apartment in 2013. I am pretty
exclusively a social drinker. 
With the end of the cast and Death Scooter potentially looming nearer, I've been spending my copious free time thinking about what I'm going to do when I am past this nonsense. First and foremost, and if you've ever had a cast in Texas in the summer, I know you feel me, is a bath. A long, long bath. I've mail ordered some fancy bath salts and even a matching fancy bath candle. There's wine in the fridge chilling. (Of course, it's a bottle I opened 3+ months ago...I am the world's most indifferent alcohol consumer. But still. It's waiting.) It's going to be a bath. Definitely hours. I'm not ruling out days.

Next up is a party. My original book launch plans involved some lovely readings, potentially in several cities, at some lovely bookstores. Since I can't even get a box of books in the front door, let alone schlep them all over Texas, those plans were shelved. But now... I still want to do that, but I'm in the mood for a party. I think a victory over Shark Week AND publication of my first novel together call for a celebration. I found out yesterday that one of my staff has parents who run a chocolate fountain business. In this, I can almost see the gooey, rich, dripping skewer of destiny. Coming up with a plan (beyond a party with a chocolate fountain, which is not so much a plan as a craving) is going to keep me motivated throughout physical therapy.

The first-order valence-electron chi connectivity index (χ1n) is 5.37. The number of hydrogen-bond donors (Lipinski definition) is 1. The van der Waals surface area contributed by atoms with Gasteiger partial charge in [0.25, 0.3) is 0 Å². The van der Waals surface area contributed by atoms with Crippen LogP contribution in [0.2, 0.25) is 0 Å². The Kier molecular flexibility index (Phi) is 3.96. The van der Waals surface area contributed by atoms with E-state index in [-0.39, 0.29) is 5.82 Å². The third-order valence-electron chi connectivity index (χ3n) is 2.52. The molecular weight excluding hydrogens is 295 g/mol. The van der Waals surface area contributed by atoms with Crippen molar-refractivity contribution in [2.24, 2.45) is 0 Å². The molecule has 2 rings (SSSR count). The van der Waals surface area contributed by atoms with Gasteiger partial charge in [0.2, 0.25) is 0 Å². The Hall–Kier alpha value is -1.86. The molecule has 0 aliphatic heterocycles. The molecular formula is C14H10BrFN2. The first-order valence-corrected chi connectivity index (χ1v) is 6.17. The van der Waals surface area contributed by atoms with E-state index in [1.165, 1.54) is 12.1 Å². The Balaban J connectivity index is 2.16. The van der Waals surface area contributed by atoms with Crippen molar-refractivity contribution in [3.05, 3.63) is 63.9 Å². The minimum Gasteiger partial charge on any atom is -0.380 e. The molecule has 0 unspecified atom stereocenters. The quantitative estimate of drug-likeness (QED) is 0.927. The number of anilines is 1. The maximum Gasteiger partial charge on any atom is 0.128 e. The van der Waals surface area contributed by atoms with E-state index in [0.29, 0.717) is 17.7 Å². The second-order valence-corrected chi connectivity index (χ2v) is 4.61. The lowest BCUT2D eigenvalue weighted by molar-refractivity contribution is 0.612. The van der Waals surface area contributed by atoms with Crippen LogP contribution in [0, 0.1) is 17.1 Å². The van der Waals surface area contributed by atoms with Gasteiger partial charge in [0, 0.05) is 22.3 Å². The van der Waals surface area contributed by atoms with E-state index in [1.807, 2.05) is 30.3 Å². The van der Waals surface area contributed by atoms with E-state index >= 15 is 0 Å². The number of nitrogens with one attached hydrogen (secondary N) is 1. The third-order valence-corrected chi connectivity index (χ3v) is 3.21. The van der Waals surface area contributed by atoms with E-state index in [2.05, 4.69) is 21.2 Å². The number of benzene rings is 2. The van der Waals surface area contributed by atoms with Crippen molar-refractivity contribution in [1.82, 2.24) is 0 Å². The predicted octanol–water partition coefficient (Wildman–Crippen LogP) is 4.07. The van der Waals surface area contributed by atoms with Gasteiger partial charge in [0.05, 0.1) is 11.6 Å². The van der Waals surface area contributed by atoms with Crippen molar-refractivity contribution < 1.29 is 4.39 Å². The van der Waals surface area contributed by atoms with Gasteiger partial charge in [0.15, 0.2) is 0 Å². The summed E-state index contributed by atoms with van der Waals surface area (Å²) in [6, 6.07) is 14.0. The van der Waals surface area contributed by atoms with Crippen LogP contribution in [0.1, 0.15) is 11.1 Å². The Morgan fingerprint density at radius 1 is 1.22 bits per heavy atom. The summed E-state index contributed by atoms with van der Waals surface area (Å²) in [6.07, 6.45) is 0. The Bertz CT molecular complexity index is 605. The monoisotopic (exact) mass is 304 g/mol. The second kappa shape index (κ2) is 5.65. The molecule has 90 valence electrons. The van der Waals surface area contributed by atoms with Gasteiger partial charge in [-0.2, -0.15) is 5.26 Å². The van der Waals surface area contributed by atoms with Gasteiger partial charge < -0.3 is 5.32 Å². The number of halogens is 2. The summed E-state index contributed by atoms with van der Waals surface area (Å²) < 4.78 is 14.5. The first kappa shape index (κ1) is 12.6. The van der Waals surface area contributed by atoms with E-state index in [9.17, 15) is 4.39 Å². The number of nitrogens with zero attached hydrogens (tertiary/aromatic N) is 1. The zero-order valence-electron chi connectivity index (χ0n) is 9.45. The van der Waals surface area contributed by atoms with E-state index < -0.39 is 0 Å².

So what else have I been doing?

Knitting. Lots of knitting. Some beadwork. Halloween decor projects from Pinterest (I'll post pics when they get completely done, probably tomorrow). And planning my dream vacations. So, where would I go, if money were no object and Shark Week was no more?